WALKERS, bird watchers and users of the Tarka Trail say they are shocked after the trashing of wildlife havens at Yelland.
Large areas of reeds, shrubs and young trees have been cut down on land at the former Yelland power station site next to the estuary.
The area known as the ‘ash beds’ is next to the Isley Marsh RSPB reserve, with signs stating the Tarka Trail is within an Area of Outstanding Natural Beauty.
“I was absolutely devastated and very upset when I saw what had been done to this wonderful wildlife area,” said Yelland resident Joanne Bell, a regular visitor to the area.
“The whole place was a mass of wildflowers, young silver birches, pampas grasses, bushes and shrubs, buddleias for all the butterflies - it was a joy to walk this estuary site.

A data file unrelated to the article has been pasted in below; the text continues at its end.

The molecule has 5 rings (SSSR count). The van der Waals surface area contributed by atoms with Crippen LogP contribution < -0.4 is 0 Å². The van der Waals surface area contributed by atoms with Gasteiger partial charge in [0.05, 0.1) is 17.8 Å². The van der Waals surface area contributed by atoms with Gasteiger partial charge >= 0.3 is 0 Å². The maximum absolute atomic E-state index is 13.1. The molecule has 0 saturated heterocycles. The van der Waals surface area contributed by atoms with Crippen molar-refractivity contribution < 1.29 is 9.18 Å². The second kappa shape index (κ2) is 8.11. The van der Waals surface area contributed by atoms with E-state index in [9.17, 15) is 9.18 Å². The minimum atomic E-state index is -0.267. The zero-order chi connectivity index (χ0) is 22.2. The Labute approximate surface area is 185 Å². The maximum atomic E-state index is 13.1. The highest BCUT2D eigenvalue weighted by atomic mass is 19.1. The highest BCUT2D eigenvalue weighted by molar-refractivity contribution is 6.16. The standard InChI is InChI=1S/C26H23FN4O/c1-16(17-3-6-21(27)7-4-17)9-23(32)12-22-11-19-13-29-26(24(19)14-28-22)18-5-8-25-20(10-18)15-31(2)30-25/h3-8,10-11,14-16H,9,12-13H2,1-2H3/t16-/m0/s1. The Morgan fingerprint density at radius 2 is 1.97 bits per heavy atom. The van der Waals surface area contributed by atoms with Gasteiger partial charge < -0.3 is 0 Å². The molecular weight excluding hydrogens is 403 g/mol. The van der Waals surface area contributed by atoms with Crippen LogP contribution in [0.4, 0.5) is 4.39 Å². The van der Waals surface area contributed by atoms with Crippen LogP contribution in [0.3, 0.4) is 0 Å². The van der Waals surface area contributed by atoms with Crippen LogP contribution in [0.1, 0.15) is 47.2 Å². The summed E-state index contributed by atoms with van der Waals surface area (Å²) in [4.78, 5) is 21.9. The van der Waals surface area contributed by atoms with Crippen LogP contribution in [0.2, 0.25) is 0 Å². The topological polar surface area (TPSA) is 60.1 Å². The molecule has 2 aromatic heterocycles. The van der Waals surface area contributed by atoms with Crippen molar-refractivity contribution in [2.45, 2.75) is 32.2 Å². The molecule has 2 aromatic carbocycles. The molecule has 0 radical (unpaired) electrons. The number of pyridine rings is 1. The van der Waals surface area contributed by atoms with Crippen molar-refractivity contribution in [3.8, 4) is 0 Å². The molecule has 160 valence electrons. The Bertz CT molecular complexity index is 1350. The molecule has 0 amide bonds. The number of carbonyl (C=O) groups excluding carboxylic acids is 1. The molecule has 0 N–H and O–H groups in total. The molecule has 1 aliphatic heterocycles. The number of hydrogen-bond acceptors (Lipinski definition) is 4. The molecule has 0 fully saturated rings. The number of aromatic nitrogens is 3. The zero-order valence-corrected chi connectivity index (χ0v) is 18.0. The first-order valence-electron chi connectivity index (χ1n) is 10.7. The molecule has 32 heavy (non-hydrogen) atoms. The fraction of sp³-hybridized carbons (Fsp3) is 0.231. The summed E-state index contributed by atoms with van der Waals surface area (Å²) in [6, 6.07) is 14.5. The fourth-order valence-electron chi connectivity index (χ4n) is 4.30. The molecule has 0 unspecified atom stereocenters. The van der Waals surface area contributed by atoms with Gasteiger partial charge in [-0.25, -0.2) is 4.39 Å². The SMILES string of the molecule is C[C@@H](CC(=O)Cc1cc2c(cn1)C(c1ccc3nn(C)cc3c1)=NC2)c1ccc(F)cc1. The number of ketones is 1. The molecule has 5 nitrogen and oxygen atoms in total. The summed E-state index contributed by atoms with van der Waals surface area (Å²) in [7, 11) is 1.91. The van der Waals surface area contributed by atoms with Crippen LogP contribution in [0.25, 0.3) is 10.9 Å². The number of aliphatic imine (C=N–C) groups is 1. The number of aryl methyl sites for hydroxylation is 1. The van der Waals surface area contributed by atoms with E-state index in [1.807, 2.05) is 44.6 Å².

“Everything has now been hacked down. Even the wet area with bull-rushes has been trashed and turned into mud. There is now no cover, shelter or food for the birds this winter.
“I am deeply shocked that anyone in this day and age would do such a thing.”
Laurie Daunt, a regular visitor to the site and a keen birdwatcher, branded the act ‘a disgrace’: “It’s stupid and a waste of money,” he said, “why did they cut all those trees down and the shelter along the footpath?
“On top of that they have destroyed important sedge and reed warbler breeding grounds, plus the lark nesting habitat has been ruined.”
The Yelland power station site and ‘Yelland Quay’ are designated as ‘employment areas’ within the current draft Local Plan. In recent times the jetty has been used to unload cargo such as sand and timber.
Over the years since the power station closed in 1984, the site has been proposed for any number of schemes, including housing and a leisure marina complex, not to mention a solar farm and holiday village.
The North Devon Gazette has attempted to contact the owners of the site but as yet has been unable to obtain a response.